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18 Apr 2021 . 248
Bir al-Abd: ISIS increases its persecution of Christians in Sinai. The government must protect minorities during armed conflict

The previous months witnessed the continued religion-based targeting. West Sinai has seen a new wave of targeting of Christians by ISIS that led to the murder of two Christian civilians in the first quarter of 2021, and four abductions, two of which were video-documented. The authorities’ clear failure to protect Christians or carry out their duty in attempting to free the abducted brings back memories of the heinous attack on Christians that led to their forced evacuation of al-Arish in February 2017 after their homes were burned down and a number of them were abducted and murdered. 

In a new religion-based persecution incident that shows the continuing pattern of belief-based abuse in Sinai, the ISIS-affiliate Sinai Province group killed a Christian citizen called Nabil Habashi Salama, 62 years old, because of his religion and his establishment of “The Church of the Virgin, Anba Karas and St. Abanoub”, the only church in Bir al-Abd in North Sinai. That is based on the video recorded and released by the group on their twitter accounts on 17 April 2021. The video contained threats aimed at all Christians in Egypt, claiming that they are all in cooperation with the Egyptian military, which portends the continuation of this wave of attacks, and makes it more so that the government should take preventative measures.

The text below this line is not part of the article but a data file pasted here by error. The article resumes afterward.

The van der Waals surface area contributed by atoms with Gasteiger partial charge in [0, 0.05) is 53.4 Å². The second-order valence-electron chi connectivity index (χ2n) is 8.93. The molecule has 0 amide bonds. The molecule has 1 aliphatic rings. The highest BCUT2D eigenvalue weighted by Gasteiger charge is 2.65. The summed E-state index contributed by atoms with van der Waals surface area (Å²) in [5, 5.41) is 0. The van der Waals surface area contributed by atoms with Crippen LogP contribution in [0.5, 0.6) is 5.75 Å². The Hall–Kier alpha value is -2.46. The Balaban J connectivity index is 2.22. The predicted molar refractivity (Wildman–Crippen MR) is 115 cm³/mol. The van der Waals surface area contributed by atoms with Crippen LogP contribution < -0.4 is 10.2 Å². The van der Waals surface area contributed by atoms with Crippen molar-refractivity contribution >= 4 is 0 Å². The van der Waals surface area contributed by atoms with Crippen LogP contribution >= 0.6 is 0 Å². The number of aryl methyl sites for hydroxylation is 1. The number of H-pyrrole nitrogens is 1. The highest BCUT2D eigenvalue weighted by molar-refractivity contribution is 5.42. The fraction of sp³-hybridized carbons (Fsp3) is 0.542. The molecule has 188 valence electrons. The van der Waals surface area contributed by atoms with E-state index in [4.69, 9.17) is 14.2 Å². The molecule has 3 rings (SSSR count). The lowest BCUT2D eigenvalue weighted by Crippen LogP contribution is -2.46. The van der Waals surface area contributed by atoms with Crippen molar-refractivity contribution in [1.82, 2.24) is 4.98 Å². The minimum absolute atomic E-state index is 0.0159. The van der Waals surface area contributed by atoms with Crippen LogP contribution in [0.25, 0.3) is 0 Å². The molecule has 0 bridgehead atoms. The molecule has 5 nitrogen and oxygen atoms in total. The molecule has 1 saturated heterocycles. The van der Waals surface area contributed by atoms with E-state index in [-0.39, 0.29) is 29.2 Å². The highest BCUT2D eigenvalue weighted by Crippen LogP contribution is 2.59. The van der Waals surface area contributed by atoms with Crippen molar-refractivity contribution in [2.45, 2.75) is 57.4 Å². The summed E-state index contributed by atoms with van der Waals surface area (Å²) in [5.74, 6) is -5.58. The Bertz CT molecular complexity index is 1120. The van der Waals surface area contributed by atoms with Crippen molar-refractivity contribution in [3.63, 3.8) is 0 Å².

This incident took place 61 days after the murder of the citizen Subhi Samy Abdul-Noor, who was targeted in the far west of the Sinai Peninsula. The Sinai Foundation for Human Right documented the details of the incident then. 

On 08.11.2020, the Sinai Foundation for Human Rights reported the abduction of Nabil from al-Ghizlan neighborhood in Bir al-Abd, where he was attacked by 3 unmasked militants at 8 in the evening of 07.11.2020, 50 meters away from his house, according to the statement made by his son, Peter Nabil Habashi Salama, in an interview with the Sinai Foundation team. The team also conducted an interview with an eyewitness whose testimony is published in the November report. 

According to the testimony given to us by Peter last March, his father owned a gold jewelry shop in Bir al-Abd, and that the abductors were no older than 17 years old and moved around the city unmasked and with complete freedom. When they abducted Nabil, they intercepted a pickup truck and forced its driver out of the car. When a pedestrian tried to defend the driver, they fired shots in the air to scare the pedestrians. Peter mentioned that the car the abductors drove was a Hyundai Verna, and that they went to an unknown destination after the abduction. The abductors later contacted Nabil’s family, and asked for a 3-million-pound ransom, claiming that it is a “Jizya (tribute) to be paid by Christians”, in the abductors’ own words.